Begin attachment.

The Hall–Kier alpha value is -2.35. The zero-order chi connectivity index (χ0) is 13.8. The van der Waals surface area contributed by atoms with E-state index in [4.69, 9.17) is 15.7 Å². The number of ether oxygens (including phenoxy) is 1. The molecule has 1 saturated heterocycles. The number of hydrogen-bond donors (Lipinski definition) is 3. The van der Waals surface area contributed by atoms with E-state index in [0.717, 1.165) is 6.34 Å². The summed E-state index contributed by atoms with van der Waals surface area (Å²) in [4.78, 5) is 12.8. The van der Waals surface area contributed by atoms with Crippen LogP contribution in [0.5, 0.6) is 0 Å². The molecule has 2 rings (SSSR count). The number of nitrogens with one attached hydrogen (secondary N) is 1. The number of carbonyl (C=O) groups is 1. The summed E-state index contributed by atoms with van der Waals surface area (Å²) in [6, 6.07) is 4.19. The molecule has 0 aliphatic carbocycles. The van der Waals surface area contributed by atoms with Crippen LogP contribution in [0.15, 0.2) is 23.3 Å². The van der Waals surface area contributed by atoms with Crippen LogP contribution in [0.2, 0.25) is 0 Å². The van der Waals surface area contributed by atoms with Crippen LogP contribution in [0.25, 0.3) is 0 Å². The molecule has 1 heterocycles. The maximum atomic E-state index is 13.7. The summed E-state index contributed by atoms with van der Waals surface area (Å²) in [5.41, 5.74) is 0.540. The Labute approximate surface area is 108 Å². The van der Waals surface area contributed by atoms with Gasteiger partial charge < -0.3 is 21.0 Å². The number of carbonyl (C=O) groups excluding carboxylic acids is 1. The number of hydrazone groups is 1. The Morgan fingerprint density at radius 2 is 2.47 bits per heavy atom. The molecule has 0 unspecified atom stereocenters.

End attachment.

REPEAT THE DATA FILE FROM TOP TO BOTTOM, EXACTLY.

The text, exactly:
The Hall–Kier alpha value is -2.35. The zero-order chi connectivity index (χ0) is 13.8. The van der Waals surface area contributed by atoms with E-state index in [4.69, 9.17) is 15.7 Å². The number of ether oxygens (including phenoxy) is 1. The molecule has 1 saturated heterocycles. The number of hydrogen-bond donors (Lipinski definition) is 3. The van der Waals surface area contributed by atoms with E-state index in [0.717, 1.165) is 6.34 Å². The summed E-state index contributed by atoms with van der Waals surface area (Å²) in [4.78, 5) is 12.8. The van der Waals surface area contributed by atoms with Crippen LogP contribution in [0.5, 0.6) is 0 Å². The molecule has 2 rings (SSSR count). The number of nitrogens with one attached hydrogen (secondary N) is 1. The number of carbonyl (C=O) groups is 1. The summed E-state index contributed by atoms with van der Waals surface area (Å²) in [6, 6.07) is 4.19. The molecule has 0 aliphatic carbocycles. The van der Waals surface area contributed by atoms with Crippen LogP contribution in [0.15, 0.2) is 23.3 Å². The van der Waals surface area contributed by atoms with Crippen LogP contribution in [0.2, 0.25) is 0 Å². The van der Waals surface area contributed by atoms with Crippen LogP contribution in [0.25, 0.3) is 0 Å². The molecule has 1 heterocycles. The maximum atomic E-state index is 13.7. The summed E-state index contributed by atoms with van der Waals surface area (Å²) in [5.41, 5.74) is 0.540. The Labute approximate surface area is 108 Å². The van der Waals surface area contributed by atoms with Gasteiger partial charge < -0.3 is 21.0 Å². The number of carbonyl (C=O) groups excluding carboxylic acids is 1. The number of hydrazone groups is 1. The Morgan fingerprint density at radius 2 is 2.47 bits per heavy atom. The molecule has 0 unspecified atom stereocenters.